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Changemaker Feature: Marie Françoise

Marie Françoise is a yoga instructor, runner, tennis player, Thai boxing practitioner, and an avid traveller. She is a person of the world. Originally from France, she made her way to Canada by way of the UK, California, and Asia. She shares the benefits of therapeutic yoga with her students to help them heal both body and mind. 

We spoke to Marie Françoise to learn more about her yoga journey.

What initially inspired you to begin practicing yoga & meditation?

When we moved from France to Southern California 23 years ago, yoga was everywhere! I started practicing with a 60 year old yogi called Geo who taught me Ashtanga yoga. I remember the first class I took with him. I was fascinated by the ease at which he was doing the poses. He was a very mindful, gentle man who always focused on the therapeutic effects of the postures on the body and the mind. 

At the time, I was also working out everyday with a trainer at the local gym and needless to say, Geo's words instantly resonated so much more with me than my trainer telling me to lift weights. 

What types of wellness practices inspire you most?

We all need a yin and a yang, so yoga is a very complete wellness practice. However, I also include Thai boxing and running. There is a lot of impact in both sports and this is good for bone health. We need impact to keep our bones healthy. 

What is unique about your yoga teaching style?

I have completed so much teacher training since I took my first 300 hrs in Montreal. I love to mix everything that I have learned over the years—Hatha, Vinyasa, Yin, restorative, and most of all, Yoga therapy—all in one class. 

I bring diversity into my classes. There is a little bit of everything in one class. And, of course, the therapeutic effect of every pose and every breath that my students take is a must. The experience comes from within, my classes are a journey into this amazing microcosm that is inside of us that we don't see but we can feel, sense, visualize, listen to, compare, evaluate, protect, and release.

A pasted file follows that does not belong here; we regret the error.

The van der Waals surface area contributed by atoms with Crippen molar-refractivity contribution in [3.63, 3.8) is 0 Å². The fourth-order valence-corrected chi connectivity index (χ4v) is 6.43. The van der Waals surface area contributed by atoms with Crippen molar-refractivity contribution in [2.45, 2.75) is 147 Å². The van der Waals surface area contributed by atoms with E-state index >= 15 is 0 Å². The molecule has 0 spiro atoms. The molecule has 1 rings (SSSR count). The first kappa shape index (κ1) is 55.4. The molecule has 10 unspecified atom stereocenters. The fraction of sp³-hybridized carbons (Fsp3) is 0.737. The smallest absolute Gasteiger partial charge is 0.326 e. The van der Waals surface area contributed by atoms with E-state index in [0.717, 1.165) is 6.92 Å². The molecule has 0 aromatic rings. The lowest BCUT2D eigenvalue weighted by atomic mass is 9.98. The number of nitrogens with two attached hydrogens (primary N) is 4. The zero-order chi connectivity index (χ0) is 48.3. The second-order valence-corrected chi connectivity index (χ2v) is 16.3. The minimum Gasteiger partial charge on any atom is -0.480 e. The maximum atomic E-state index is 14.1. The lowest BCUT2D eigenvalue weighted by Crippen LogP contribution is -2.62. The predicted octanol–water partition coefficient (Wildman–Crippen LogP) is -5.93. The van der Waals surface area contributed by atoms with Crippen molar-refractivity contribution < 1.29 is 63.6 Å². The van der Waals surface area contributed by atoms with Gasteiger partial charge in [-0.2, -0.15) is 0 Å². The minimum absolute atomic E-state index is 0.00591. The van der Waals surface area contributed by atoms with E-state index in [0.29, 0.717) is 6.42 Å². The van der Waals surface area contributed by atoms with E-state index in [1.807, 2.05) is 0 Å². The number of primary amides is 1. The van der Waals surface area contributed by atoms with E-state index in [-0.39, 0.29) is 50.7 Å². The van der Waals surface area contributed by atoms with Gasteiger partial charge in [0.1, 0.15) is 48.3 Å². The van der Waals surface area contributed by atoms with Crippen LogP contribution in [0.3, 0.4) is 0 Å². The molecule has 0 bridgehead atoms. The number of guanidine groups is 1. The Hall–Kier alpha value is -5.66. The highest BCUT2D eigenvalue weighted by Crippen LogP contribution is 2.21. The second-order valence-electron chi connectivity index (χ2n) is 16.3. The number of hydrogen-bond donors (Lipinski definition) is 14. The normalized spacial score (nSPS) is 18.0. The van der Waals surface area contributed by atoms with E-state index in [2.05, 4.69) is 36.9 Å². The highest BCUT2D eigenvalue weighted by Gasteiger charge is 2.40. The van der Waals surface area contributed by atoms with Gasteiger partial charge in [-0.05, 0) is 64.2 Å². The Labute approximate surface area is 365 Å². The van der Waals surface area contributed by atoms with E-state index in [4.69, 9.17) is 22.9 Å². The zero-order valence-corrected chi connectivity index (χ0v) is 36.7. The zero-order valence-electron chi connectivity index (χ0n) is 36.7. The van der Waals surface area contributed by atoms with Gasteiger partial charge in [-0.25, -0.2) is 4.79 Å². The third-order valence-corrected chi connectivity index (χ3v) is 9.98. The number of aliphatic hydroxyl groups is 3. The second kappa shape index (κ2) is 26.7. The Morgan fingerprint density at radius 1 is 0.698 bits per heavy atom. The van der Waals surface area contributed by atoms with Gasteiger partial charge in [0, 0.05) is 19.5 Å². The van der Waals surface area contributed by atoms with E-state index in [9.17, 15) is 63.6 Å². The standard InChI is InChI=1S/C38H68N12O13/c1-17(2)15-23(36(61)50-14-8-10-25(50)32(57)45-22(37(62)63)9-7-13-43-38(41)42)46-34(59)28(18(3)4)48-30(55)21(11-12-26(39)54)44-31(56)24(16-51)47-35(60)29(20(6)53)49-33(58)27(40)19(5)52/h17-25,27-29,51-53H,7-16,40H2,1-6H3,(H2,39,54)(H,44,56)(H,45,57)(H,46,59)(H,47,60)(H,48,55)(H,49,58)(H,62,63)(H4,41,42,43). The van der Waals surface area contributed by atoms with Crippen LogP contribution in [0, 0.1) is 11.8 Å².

How does therapeutic yoga heal in your opinion?

When I started my first yoga Therapy training in India, from the beginning, we were told that our health depends on two things: our brain and our food. 

When I started my second yoga therapy training in Montreal, we were told that our health depends on breath and alignment. Both trainings had one thing in common: homeostasis/balance. It is all a question of bringing balance into your body and your mind. 

Yoga therapy is all about that: the awareness of our imbalances and how we bring everything back to homeostasis. Where our breath is at the center. I, most of the time, start with this when I meet my clients 1-on-1 for a session of yoga therapy. 

The way we breathe defines our physical health, mental health, gut health, muscle health, heart, lungs, lymphatic system, and digestive system. Because everything is connected, we take it into account as a whole and then we work on the posture starting with alignment, then moving on to different poses. 

Yoga therapy is not about performance, it is about going deep into the tissues with minimal postures. My students learn that less is more. They gradually start to understand themselves in their body and mind, so that they know their limits and slowly start to realize that it is ok to pause, it’s ok to do half the posture, and it’s ok to take care of yourself.